The World Series ended just over one month ago, but baseball junkies have something for which to look forward. Real junkies are counting the days until pitchers and catchers report to Florida (or Arizona) for spring training.

For those counting, it is a little over 70 days, depending on the particular team.

When that happens, it is time to look forward to Grapefruit League games spread around the state. The schedule reveals tourists and locals will have more talent than usual to see in 2017.

The 15 major league teams training in Florida will play a total of 251 games against each other around the state. In addition, the semi-annual World Baseball Classic will also visit Florida for early round matchups as well as exhibition games with major league teams.

Games begin on February 23 with Florida Southern facing Detroit in Lakeland and the University of Tampa playing Philadelphia in Clearwater. Spring Training wraps up April 1.

A few things are different for 2017. As Florida’s Major League tenants look for a more compact Grapefruit League, some movement has occurred.

The Washington Nationals have left Viera and are moving into the state’s newest facility, The Ballpark of the Palm Beaches. Joining them are the Houston Astros, who vacated Kissimmee. The Detroit Tigers will be playing in the new-and-improved Publix Field at Joker Marchant Stadium.

“The Florida Grapefruit League experience at a Major League Spring Training game is one of the best sports experiences around,” John Webb, President of the Florida Sports Foundation said in a release. “There is something for everyone in the family at all of the ballparks in Florida. It makes for a great family vacation.”

The World Baseball Classic, featuring 16 teams from around the globe, will have four of those teams in Miami between March 9 and 13. In addition to the WBC games at Marlins Park, the United States, Canada, Dominican Republic and Colombia will also play exhibitions in Florida cities.

Among the highlights are games between Canada and the Toronto Blue Jays in Dunedin on March 7 and the New York Yankees in Tampa on March 8. Also on March 8, the USA plays Minnesota in Fort Myers, the Dominican Republic plays Pittsburgh in Bradenton and Colombia visits Port Charlotte to face the Rays.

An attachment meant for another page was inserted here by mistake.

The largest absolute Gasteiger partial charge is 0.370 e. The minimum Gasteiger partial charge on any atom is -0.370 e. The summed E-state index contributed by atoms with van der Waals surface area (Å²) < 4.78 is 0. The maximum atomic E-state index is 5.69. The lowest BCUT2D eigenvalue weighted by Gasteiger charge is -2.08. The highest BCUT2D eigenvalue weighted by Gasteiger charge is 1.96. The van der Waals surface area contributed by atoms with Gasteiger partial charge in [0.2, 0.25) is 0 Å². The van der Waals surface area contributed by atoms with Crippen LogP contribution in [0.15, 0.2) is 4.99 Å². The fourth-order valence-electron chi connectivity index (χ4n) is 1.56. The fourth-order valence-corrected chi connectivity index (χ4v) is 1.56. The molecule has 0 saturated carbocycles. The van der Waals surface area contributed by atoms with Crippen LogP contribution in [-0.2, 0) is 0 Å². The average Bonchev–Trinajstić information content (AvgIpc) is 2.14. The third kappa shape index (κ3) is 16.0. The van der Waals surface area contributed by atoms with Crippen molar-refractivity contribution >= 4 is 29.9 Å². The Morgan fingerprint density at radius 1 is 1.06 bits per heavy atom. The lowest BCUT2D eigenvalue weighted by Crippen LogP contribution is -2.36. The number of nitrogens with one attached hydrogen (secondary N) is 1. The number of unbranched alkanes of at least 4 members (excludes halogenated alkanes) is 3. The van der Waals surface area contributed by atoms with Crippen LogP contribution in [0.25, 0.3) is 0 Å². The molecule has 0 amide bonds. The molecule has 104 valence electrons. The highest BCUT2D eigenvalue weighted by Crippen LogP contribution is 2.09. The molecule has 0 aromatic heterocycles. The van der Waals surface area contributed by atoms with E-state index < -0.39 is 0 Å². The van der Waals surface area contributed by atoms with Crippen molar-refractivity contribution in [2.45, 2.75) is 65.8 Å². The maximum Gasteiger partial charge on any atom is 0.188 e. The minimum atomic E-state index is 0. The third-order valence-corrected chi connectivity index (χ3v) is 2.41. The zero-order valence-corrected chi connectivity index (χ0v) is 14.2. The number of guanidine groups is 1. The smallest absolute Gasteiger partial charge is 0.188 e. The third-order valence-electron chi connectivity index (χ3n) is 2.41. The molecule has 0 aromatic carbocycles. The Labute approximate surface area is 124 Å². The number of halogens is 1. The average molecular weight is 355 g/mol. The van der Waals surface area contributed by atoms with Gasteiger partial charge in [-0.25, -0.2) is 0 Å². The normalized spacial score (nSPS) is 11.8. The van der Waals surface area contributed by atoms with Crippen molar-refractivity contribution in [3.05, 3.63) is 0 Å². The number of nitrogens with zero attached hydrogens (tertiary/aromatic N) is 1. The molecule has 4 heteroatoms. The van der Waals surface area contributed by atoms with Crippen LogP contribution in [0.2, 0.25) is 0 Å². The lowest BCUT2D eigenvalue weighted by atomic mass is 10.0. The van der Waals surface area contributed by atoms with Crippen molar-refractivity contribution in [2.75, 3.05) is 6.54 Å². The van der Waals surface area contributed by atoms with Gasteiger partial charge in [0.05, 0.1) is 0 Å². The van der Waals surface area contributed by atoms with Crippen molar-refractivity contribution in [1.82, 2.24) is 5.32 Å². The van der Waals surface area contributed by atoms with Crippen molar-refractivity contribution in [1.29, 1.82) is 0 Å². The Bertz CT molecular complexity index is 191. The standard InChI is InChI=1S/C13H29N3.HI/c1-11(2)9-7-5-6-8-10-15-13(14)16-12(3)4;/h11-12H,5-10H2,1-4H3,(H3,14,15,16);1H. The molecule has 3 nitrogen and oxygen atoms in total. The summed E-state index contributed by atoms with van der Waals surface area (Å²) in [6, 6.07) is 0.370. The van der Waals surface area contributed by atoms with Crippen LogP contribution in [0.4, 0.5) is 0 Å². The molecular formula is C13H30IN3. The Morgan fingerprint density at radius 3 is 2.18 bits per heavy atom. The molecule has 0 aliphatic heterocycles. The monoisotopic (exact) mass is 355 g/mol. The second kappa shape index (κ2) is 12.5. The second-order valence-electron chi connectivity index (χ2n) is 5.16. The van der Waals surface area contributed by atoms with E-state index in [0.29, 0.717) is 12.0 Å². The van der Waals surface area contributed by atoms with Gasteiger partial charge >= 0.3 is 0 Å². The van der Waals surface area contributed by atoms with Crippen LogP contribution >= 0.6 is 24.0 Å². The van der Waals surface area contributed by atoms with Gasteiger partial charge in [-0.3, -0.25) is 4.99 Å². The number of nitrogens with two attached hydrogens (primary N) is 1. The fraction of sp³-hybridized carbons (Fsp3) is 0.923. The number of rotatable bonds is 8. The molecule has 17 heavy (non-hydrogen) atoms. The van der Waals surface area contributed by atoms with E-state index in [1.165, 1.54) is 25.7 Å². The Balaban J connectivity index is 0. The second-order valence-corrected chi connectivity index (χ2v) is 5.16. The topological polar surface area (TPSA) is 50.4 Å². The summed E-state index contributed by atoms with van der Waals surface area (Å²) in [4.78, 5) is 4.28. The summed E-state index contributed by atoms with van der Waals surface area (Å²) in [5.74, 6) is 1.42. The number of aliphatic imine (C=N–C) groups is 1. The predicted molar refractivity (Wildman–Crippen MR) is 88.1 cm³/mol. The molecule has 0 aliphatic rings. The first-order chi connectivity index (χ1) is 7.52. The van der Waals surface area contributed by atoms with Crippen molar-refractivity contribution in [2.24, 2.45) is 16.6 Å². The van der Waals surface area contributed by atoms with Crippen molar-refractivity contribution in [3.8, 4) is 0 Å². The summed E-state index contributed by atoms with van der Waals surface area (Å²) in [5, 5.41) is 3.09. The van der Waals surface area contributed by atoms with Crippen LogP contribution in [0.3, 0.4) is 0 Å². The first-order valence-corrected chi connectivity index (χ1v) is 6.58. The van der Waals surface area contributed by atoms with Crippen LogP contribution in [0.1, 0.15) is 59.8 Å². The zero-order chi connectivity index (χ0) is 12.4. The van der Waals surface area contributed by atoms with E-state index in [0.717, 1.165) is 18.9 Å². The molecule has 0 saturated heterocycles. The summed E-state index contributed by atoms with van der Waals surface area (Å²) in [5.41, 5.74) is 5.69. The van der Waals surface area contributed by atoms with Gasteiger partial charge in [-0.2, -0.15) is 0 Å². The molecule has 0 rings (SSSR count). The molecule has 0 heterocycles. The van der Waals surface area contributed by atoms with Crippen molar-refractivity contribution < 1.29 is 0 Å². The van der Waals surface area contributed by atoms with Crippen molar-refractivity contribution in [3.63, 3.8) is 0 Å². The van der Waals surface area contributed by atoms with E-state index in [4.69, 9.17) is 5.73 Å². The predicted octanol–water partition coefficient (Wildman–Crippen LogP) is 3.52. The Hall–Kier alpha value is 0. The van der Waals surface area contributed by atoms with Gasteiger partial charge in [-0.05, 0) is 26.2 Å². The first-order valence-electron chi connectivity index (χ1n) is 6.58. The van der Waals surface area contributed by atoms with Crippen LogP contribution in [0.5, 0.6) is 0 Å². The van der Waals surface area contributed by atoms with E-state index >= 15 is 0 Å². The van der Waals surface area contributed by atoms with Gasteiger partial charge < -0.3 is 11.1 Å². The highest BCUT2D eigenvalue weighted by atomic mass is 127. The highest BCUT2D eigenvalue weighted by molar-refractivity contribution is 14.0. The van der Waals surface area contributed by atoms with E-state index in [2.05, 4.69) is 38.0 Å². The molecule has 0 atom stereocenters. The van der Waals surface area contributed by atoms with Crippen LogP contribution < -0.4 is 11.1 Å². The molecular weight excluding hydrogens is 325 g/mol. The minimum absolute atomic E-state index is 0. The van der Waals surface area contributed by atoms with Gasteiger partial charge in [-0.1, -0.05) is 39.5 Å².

The USA’s final WBC tune-up is in Fort Myers on March 9 when they play the Boston Red Sox.

According to the Florida Sports Foundation, more than 26 million fans have attended Florida Spring Training games since 2000. Each year, spring baseball provides a $753 million economic impact to the state.

 

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Despite careful scheduling, Gators gladly running end of season gauntlet

As anyone who cares about college football knows, the Florida Gators will face top-ranked Alabama in the SEC Championship Game on Saturday. Despite going in and out of the Ben Hill Griffin M.A.S.H. unit, and entering the game as huge underdogs, Gator Nation would rather be playing in the game instead of sitting at home.

Gators’ Coach Jim McElwain knows the enormity of the task before him and his team on Saturday.

“There’s only been a couple of times so far that I’ve become violently ill watching (film),” he deadpanned.

To manage the progress and health of their teams, football schedules are carefully set up well in advance, especially by power programs like Florida. A strategically-placed bye week and a cupcake opponent here or there will dot the schedule to serve a particular purpose.

The Gators did not plan on finishing the year with an LSU/FSU/Alabama gauntlet.

They scheduled a bye week for October 22, giving them an extra week to prepare for arch-rival Georgia on October 29. With FSU looming on the schedule on November 26, Florida scheduled the epitome of a cupcake, Presbyterian, for November 19. The goal was to play the starters briefly, then get ready for the trip to Tallahassee.

Hurricane Matthew upset the proverbial apple cart. The October 8 home game against LSU was moved to November 19 in Baton Rouge. Presbyterian was paid to stay home, likely answering some prayers from some at the school who have some practice at the ritual.

This meant that instead of healing their wounds with a Presbyterian, the Gators faced a brutal road game against a tough SEC opponent. Be honest; would the Gators rather prepare for Florida State with a home game against a team called the Blue Hose or on the road against the Tigers?

If Florida could somehow beat LSU, they would earn the extra game against the Crimson Tide.

In a show of grit and determination, they somehow beat LSU. But it took a physical toll on a team already nursing injuries. The subsequent 31-13 loss to FSU, a physical game from the opening kickoff, did not leave Florida fresh as a daisy.

To be sure, Gator Nation would say “don’t feel sorry for us, at least we’re in the SEC Championship Game….again. Unlike FSU, at least we have a chance to win our league.”

Good point.

Now, if Stuart Appleby and the Gators’ offense can score some points against the nation’s best defense, or Caleb Brantley and the defense can force a couple of key turnovers, Florida’s chances can only improve.

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Effort was there, victory was not for Jaguars